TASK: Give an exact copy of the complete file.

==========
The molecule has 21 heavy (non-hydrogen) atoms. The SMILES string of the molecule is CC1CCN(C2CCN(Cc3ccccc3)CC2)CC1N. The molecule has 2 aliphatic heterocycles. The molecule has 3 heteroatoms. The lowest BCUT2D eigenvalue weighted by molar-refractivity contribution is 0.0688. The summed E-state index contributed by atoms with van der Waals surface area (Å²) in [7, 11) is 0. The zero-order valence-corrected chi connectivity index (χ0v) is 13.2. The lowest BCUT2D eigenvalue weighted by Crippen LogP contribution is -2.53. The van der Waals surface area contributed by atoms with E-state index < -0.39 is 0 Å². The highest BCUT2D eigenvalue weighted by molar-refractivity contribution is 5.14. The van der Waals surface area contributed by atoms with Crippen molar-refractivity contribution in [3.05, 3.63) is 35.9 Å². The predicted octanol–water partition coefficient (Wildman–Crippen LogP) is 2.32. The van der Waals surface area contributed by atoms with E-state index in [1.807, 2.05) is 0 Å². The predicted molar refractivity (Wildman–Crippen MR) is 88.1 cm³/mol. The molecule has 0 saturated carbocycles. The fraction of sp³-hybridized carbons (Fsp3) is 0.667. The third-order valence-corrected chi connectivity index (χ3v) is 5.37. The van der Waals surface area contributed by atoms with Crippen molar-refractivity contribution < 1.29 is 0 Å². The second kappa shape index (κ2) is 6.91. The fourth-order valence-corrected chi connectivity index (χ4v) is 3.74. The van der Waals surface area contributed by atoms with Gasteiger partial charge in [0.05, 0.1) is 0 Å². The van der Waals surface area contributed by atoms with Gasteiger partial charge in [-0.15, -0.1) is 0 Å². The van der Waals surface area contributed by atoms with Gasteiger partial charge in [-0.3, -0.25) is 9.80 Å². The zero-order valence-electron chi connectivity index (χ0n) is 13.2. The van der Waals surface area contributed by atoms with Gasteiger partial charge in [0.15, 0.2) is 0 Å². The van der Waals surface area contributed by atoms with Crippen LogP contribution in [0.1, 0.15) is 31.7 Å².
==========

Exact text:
The molecule has 21 heavy (non-hydrogen) atoms. The SMILES string of the molecule is CC1CCN(C2CCN(Cc3ccccc3)CC2)CC1N. The molecule has 2 aliphatic heterocycles. The molecule has 3 heteroatoms. The lowest BCUT2D eigenvalue weighted by molar-refractivity contribution is 0.0688. The summed E-state index contributed by atoms with van der Waals surface area (Å²) in [7, 11) is 0. The zero-order valence-corrected chi connectivity index (χ0v) is 13.2. The lowest BCUT2D eigenvalue weighted by Crippen LogP contribution is -2.53. The van der Waals surface area contributed by atoms with E-state index < -0.39 is 0 Å². The highest BCUT2D eigenvalue weighted by molar-refractivity contribution is 5.14. The van der Waals surface area contributed by atoms with Crippen molar-refractivity contribution in [3.05, 3.63) is 35.9 Å². The predicted octanol–water partition coefficient (Wildman–Crippen LogP) is 2.32. The van der Waals surface area contributed by atoms with E-state index in [1.807, 2.05) is 0 Å². The predicted molar refractivity (Wildman–Crippen MR) is 88.1 cm³/mol. The molecule has 0 saturated carbocycles. The fraction of sp³-hybridized carbons (Fsp3) is 0.667. The third-order valence-corrected chi connectivity index (χ3v) is 5.37. The van der Waals surface area contributed by atoms with Crippen molar-refractivity contribution < 1.29 is 0 Å². The second kappa shape index (κ2) is 6.91. The fourth-order valence-corrected chi connectivity index (χ4v) is 3.74. The van der Waals surface area contributed by atoms with Gasteiger partial charge in [0.05, 0.1) is 0 Å². The van der Waals surface area contributed by atoms with Gasteiger partial charge in [-0.15, -0.1) is 0 Å². The van der Waals surface area contributed by atoms with Gasteiger partial charge in [-0.3, -0.25) is 9.80 Å². The zero-order valence-electron chi connectivity index (χ0n) is 13.2. The van der Waals surface area contributed by atoms with Gasteiger partial charge in [0.15, 0.2) is 0 Å². The van der Waals surface area contributed by atoms with Crippen LogP contribution in [0.1, 0.15) is 31.7 Å².